While a feud with arguably the biggest star in wrestling history should have been the highlight of Kidman’s career, the program was doomed from the start thanks to Hogan’s creative control ensuring he would never have to lose or even look bad—Torrie Wilson inexplicably left the young and vital Kidman in favor of the aging Hogan over the course of their battles—and Kidman’s lack of heel mic skills.

By the summer, Kidman turned back to being a face, but the magic was gone and he spent the summer in a go nowhere feud with Shane Douglas before rejoining a tired Filthy Animals group on its last legs along with the rest of WCW. On the final WCW broadcast of Monday Nitro in March, 2001 following a WWF buyout of the organization, Kidman and Misterio got one last hurrah, defeating Elix Skipper & Kid Romeo to win the fledgling WCW Cruiserweight Tag Team titles, which would be immediately retired.

Kidman was among those WCW talents the WWF retained the services of upon the takeover, but with the focus on cruiserweight wrestling a far cry from where it had been even two years prior and an already overcrowded main event scene, Kidman’s future with the company looked bleak. Over the next three years, Kidman would win WWE’s version of the Cruiserweight title several times, but the division would never be featured prominently and often he’d disappear from television for months at a time. During the appearances he did make, the former high flying superstar was almost unrecognizable, having dropped his trademark ring attire for standard trunks and cutting his hair.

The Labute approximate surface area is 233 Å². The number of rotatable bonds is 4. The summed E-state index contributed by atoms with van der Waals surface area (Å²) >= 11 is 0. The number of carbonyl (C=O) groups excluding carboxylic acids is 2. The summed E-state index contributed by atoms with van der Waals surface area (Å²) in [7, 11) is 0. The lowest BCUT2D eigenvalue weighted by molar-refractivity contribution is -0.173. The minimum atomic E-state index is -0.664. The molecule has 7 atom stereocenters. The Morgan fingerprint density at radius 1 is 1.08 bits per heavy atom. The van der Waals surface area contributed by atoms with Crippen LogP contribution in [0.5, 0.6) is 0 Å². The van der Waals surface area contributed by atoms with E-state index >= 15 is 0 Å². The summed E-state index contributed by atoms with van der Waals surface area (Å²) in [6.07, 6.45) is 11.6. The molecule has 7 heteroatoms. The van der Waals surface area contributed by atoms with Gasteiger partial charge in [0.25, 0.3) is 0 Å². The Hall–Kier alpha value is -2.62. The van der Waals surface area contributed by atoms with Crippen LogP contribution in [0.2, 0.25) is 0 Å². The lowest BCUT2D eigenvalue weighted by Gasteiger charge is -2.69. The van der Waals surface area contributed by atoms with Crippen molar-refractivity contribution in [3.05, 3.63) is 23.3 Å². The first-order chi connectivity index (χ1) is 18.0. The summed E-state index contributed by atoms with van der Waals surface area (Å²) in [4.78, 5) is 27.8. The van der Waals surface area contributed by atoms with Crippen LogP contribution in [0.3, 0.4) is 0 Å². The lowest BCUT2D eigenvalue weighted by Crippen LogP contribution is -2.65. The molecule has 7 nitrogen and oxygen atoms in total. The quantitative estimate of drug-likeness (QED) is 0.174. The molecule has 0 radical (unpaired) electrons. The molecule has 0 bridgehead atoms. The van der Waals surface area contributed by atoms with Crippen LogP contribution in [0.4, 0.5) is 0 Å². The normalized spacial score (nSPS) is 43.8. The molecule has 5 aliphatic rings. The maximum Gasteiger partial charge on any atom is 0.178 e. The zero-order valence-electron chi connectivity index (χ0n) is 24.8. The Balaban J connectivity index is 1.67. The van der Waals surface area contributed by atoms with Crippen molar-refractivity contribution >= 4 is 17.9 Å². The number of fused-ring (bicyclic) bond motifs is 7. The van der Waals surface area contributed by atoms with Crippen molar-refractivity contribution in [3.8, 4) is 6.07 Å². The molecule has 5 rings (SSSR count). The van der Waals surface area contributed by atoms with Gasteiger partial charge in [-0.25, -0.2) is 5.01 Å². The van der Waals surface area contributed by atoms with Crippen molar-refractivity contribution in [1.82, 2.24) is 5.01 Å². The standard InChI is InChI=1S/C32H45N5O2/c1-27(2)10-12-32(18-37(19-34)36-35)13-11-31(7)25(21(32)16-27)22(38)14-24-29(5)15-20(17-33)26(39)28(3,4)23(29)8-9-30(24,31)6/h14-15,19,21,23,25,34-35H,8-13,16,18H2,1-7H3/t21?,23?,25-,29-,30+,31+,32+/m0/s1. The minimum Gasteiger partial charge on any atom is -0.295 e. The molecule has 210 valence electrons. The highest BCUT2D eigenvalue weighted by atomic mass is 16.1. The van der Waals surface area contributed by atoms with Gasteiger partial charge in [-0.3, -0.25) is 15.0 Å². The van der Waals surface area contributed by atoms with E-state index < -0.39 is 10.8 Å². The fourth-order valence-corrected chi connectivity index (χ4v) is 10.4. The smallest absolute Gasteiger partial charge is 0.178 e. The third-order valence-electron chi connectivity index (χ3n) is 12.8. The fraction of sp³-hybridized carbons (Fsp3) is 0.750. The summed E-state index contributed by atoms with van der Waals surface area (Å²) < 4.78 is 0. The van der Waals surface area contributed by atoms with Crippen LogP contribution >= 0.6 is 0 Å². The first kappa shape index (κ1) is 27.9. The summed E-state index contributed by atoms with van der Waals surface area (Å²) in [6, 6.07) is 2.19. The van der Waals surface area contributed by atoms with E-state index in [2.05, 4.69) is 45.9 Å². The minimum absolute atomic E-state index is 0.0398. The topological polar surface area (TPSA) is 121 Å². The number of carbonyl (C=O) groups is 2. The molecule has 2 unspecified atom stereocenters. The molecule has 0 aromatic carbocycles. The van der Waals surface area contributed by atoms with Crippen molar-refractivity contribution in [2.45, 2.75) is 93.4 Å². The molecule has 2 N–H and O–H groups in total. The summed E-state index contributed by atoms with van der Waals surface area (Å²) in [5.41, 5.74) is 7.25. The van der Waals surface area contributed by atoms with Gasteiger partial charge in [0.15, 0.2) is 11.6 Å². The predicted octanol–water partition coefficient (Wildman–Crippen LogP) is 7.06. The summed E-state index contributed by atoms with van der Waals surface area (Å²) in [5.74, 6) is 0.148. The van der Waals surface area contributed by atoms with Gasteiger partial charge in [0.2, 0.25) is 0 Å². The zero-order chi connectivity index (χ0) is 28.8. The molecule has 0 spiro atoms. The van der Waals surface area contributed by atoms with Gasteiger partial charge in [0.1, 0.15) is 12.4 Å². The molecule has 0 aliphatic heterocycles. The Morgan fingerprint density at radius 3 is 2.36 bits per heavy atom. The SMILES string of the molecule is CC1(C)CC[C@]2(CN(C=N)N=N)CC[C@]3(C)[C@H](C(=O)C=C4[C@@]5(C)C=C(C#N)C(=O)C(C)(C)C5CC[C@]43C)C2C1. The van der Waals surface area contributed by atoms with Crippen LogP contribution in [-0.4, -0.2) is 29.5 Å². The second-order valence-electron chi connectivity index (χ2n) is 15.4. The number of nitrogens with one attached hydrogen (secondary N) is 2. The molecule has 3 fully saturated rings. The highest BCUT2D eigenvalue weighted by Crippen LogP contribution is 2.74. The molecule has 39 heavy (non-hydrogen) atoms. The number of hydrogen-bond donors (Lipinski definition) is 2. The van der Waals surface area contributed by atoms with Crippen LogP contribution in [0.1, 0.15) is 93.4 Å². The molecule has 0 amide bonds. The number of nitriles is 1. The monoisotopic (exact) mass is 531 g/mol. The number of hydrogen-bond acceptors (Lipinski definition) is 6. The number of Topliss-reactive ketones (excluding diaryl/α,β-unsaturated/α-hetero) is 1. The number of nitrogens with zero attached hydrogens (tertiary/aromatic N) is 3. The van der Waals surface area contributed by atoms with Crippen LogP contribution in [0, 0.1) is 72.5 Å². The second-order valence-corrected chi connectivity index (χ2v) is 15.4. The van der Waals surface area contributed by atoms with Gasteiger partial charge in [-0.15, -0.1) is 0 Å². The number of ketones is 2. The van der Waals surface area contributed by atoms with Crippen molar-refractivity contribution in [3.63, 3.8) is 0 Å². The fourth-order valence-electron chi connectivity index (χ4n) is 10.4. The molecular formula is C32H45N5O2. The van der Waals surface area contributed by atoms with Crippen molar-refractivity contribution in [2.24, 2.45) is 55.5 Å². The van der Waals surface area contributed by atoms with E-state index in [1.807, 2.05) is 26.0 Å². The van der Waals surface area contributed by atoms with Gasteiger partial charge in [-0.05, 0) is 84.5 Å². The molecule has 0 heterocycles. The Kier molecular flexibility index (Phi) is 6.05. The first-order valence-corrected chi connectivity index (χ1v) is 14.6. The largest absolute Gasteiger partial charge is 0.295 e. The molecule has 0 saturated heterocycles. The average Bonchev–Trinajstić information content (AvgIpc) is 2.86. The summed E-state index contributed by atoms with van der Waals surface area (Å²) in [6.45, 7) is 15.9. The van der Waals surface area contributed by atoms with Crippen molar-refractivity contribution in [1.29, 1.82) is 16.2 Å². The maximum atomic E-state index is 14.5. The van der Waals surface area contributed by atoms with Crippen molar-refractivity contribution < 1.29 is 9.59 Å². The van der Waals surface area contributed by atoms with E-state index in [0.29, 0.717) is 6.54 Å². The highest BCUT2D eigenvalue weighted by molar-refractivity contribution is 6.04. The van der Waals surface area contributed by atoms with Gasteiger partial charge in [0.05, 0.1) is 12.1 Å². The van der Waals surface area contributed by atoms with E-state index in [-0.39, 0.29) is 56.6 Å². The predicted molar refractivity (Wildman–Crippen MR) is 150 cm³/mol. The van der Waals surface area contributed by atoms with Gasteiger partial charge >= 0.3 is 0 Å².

Kidman looked to have one last shot at least a solid midcard position with WWE when his tag team with Paul London—a young cruiserweight who resembled and complemented him in many ways—took off in 2004 and they briefly held the Tag Team titles, but the duo split somewhat abruptly. Kidman seemed on the verge of finally having a solid heel run that same year after inadvertently injuring Chavo Guerrero Jr. with his shooting star press and then having it turned into an angle where he went from remorse to utilizing the move as a deadly weapon, but he was never given the chance to run with the ball.

In the summer of 2005, Kidman was quietly released from WWE without fanfare. His marriage to Torrie Wilson—whom he had begun a real relationship with during their WCW days—also came to an end in 2006. Today, Kidman continues to compete on the international and American independent circuits.

While there were no shortage of miscues and wasted opportunities over Billy Kidman’s seven year ride in the major leagues of professional wrestling, for a brief shining period he was the face of cruiserweight wrestling in America, and that’s how his fans will always choose to remember him.

The entire Top 100 Wrestlers feature can be found here.